In Holt v. U.S., 94 F.2d 90, 94, the Court of Appeals for the Tenth Circuit held that evidence of a similar type had probably made such a deep and lasting impression on the minds of the jurors that the instruction of the court to the jury to disregard the evidence did not cure the error in its admission.Summary of this case from Mora v. United States
December 30, 1937.
Appeal from the District Court of the United States for the Western District of Oklahoma; Edgar S. Vaught, Judge.
Art Holt was convicted of using the mails in furtherance of a scheme to defraud and of conspiring to use the mails in furtherance of a scheme to defraud, and he appeals.
Reversed, with instructions to grant new trial.
F. Leonard Sibel and J. Forrest McCutcheon, both of Oklahoma City, Okla., for appellant.
W.C. Lewis, U.S. Atty., and Wade H. Loofbourrow, Asst. U.S. Atty., both of Oklahoma City, Okla., for the United States.
Before LEWIS and PHILLIPS, Circuit Judges.
Art Holt, Dave Moore, Bill Adams and George Muckelroy were indicted for violations of sections 37 and 215 of the Criminal Code, 18 U.S.C.A. §§ 88, 338.
The indictment contained four counts, the first three of which charged that the defendants used the United States mails in furtherance of a scheme to defraud and the fourth of which charged that defendants, during the period from May 1, 1933, to July 24, 1934, conspired together and with other persons to use the mails in furtherance of a scheme to defraud.
Adams died before the trial and Muckelroy entered a plea of nole contendere. Holt and Moore were tried, convicted and sentenced on each of the four counts. Holt has appealed.
The substance of the scheme charged in the first three counts of the indictment is that the defendants and J.G. Alexander would represent to the persons to be defrauded that Alexander's true name was Gabe McElroy and that he was the true and lawful heir to a tract of valuable oil land situated in Rusk County, Texas, and would thereby induce the persons to be defrauded to enter into contracts and agreements with them respecting such land and the mineral rights therein and to pay them sums of money therefor, and that the defendants at the time of the formation of the scheme well knew Alexander was not Gabe McElroy and was not the true and lawful heir to such land.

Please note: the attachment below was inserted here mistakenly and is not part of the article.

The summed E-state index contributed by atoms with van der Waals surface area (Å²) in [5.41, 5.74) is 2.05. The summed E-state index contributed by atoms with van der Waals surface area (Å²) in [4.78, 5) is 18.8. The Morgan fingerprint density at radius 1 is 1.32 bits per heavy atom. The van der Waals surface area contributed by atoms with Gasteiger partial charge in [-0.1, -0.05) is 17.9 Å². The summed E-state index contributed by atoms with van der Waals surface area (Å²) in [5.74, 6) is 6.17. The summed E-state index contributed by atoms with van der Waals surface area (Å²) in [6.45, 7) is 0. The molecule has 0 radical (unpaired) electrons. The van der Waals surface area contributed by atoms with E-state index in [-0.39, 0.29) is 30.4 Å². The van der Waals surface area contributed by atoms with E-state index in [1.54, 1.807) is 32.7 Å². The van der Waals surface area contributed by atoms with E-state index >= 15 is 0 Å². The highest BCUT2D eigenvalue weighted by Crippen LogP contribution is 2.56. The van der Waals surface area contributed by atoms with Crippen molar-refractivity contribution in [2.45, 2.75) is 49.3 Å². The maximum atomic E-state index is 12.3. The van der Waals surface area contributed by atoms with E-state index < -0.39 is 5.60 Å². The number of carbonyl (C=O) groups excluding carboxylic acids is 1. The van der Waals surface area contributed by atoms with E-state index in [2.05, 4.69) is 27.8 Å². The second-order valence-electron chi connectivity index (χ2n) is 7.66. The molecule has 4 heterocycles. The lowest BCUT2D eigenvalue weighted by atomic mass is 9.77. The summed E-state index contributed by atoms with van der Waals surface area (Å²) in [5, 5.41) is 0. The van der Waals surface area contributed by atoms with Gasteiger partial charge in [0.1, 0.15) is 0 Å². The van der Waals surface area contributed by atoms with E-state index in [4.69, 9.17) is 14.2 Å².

The evidence established these facts: In April, 1933, Holt and Moore were introduced to A.D. Hudspeth, an oil man, by Cotton, a negro doorman at the Skirvin Hotel in Oklahoma City, Oklahoma; Holt represented to Hudspeth that they had located Gabe McElroy, a negro who had left Rusk County, Texas, about forty years prior thereto and that he was the son of Delia McElroy and heir to some valuable oil land in Texas. Holt and Hudspeth executed a contract under the terms of which Hudspeth was to participate in all moneys recovered. Hudspeth gave Holt $150.00 for expense money. Shortly thereafter Moore and Holt introduced a man as Gabe McElroy, to Hudspeth. Hudspeth gave the alleged Gabe $300.00 for executing a deed to the land. Thereafter, Holt and Hudspeth went to Longview, Texas, recorded the deed and made an investigation as to the alleged Gabe's identity. Shortly thereafter Hudspeth suggested they obtain further identification and Hudspeth, Holt and Moore took the alleged Gabe to Dallas where they met one Leipstick who was interested in a lease of the land, and a Mr. Miller, who had known the real Gabe prior to his leaving Texas. Miller asked the alleged Gabe a few questions, looked at his leg, and then said, "No, you are not Gabe McElroy." The following morning Hudspeth and Holt took the alleged Gabe to Tyler, Texas, where they interviewed John McElroy, the real Gabe's brother, and some old merchants. John McElroy greeted and identified the alleged Gabe as his brother. Hudspeth and Holt interviewed Bob Beckham who knew the real Gabe and Beckham identified the alleged Gabe as the Gabe McElroy he formerly knew. They interviewed Bud Flanagan, who had known the real Gabe. Holt asked Flanagan if he would know Gabe and he replied that he thought he would and if he did not he could identify him by talking to him; the alleged Gabe then came up and spoke to Flanagan. Flanagan stated he was not the Gabe he knew. Following a conversation between Flanagan and the alleged Gabe out of the presence of Holt and Hudspeth, Holt asked Flanagan to sign an affidavit and told him he would be paid for his trouble, but Flanagan refused to sign because "it wasn't the Gabe" he knew. Hudspeth then told Holt to go out and get affidavits from people who knew Gabe, and advanced money to cover the expenses. Holt and Moore secured a number of affidavits from persons who knew the real Gabe to the effect that the alleged Gabe was the Gabe they knew.